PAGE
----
Recognizing The Real Impact
Whether it is the first episode or a recurrence, pericarditis can be quite painful and incredibly scary. Patients report that, even if they know the cause, a recurrence still feels like a heart attack, compelling them to go to the emergency room for necessary treatment. Add to that the mounting risk for complications, and the deep clinical burden becomes clear.1-3
As pericarditis recurs, so does the need for treatment. Many individuals receive
nonsteroidal anti-inflammatory drugs (NSAIDs) as they did previously along
with other medications as needed, such as colchicine, corticosteroids, or
azathioprine. Side effects associated with these products may vary. None have
been shown to completely prevent future recurrences.4
Medical attention required beyond recurrences
In addition to specific recurrences, recurrent pericarditis carries an elevated risk for significant complications, such as pericardial effusion, cardiac tamponade,and constrictive pericarditis.1
As their condition progresses, patients face physical deterioration,
rehospitalization, and impairment in quality of life.3,4,6
While a comprehensive analysis is still needed, this clinical burden clearly
comes at a cost, from hospitalizations and treatments to work time missed
due to disability.2,3
Of course, the clinical challenges of recurrent pericarditis are only half the battle. Pericarditis symptoms and their accompanying limitations on daily life can breed uncertainty. This may affect the patient’s state of mind and emotional health.3
Fearing the future
The physical pain of recurrent pericarditis can directly impact emotional health, quality of life, and work productivity. And for those not currently experiencing a recurrence, fear of the next recurrence is a very real factor of daily life.3
A 2020 study evaluated the impact of recurrent pericarditis on the daily lives of patients in the United States. The researchers conducted a web-based survey of adult patients (≥18 years) with recurrent pericarditis who experienced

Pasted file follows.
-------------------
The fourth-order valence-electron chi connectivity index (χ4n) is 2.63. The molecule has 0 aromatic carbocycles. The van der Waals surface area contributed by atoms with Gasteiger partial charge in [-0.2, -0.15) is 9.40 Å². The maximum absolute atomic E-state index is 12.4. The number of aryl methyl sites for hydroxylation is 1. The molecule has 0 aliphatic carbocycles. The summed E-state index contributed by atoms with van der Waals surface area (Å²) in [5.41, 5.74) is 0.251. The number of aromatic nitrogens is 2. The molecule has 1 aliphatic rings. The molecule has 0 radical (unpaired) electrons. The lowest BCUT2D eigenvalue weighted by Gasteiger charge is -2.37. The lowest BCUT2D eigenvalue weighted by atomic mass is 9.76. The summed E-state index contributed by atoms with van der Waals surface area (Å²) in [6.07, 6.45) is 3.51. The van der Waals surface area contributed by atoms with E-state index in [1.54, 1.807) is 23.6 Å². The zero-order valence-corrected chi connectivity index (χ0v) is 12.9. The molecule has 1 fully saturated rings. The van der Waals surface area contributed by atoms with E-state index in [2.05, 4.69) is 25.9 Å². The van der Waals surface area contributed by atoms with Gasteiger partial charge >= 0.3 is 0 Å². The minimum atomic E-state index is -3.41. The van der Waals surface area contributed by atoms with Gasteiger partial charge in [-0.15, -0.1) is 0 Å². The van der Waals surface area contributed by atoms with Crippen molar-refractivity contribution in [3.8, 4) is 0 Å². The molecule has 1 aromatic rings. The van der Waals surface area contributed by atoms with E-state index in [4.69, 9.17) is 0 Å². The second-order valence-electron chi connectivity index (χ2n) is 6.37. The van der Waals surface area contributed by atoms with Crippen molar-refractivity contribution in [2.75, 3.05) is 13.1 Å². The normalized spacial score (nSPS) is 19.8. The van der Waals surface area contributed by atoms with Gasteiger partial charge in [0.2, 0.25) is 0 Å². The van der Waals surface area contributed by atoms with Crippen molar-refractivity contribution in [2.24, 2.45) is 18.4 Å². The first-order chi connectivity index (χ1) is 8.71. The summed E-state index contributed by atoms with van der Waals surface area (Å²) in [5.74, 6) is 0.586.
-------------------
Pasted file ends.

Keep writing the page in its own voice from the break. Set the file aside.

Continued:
83 respondents were included in the analysis, and at the
time of the survey, 25% of respondents were currently
experiencing a recurrence.3 Among the findings:
Among those not experiencing a recurrence, 48% reported
their level of fear of pericarditis as being “quite a bit” or
Clinical burden of disease spans
emergent care for flares and long-term
management of complications.1,2
Patients with unresolved recurrent
pericarditis often have 1 or more
Recurrent pericarditis symptoms can
have significant impact on emotional
health and quality of life.3
- Chiabrando JG, Bonaventura A, Vecchie A, et al. Management of acute and recurrent pericarditis. J Am Coll Cardiol. 2020;75(1):76-92.
- Crotty C, Forsythe A, Magestro M. Unmet needs and burden of recurrent pericarditis (RP): results of a systemic literature review (SLR). Poster presented at: International Society for Pharmacoeconomics and Outcomes Research (ISPOR) 2019 Annual Meeting; May 18-22, 2019; New Orleans, LA. Poster PCV9.
- LeWinter MM, Kontzias A, Lin D, et al. Health-related quality of life of patients with recurrent pericarditis in the United States. Poster presented at: Virtual ISPOR 2020; May 18-20, 2020. Poster PCV77.
- Cremer PC, Kumar A, Kontzias A, et al. Complicated pericarditis: understanding risk factors and pathophysiology to inform imaging and treatment. J Am Coll Cardiol. 2016;68(21):2311-2328.
- Lin D, Majeski C, DerSarkissian M et al. Real-world characteristics and recurrence burden of patients diagnosed with recurrent pericarditis in the United States. Poster presented at: American Heart Association (AHA) Scientific Sessions 2019; November 16-18, 2019; Philadelphia, PA. Poster Su3090.
- Mody P, Bikdeli B, Wang Y, Imazio M, Krumholz HM. Trends in acute pericarditis hospitalizations and outcomes among the elderly in the USA, 1999-2012. Eur Heart J Qual Care Clin Outcomes. 2018;4(2):98-105.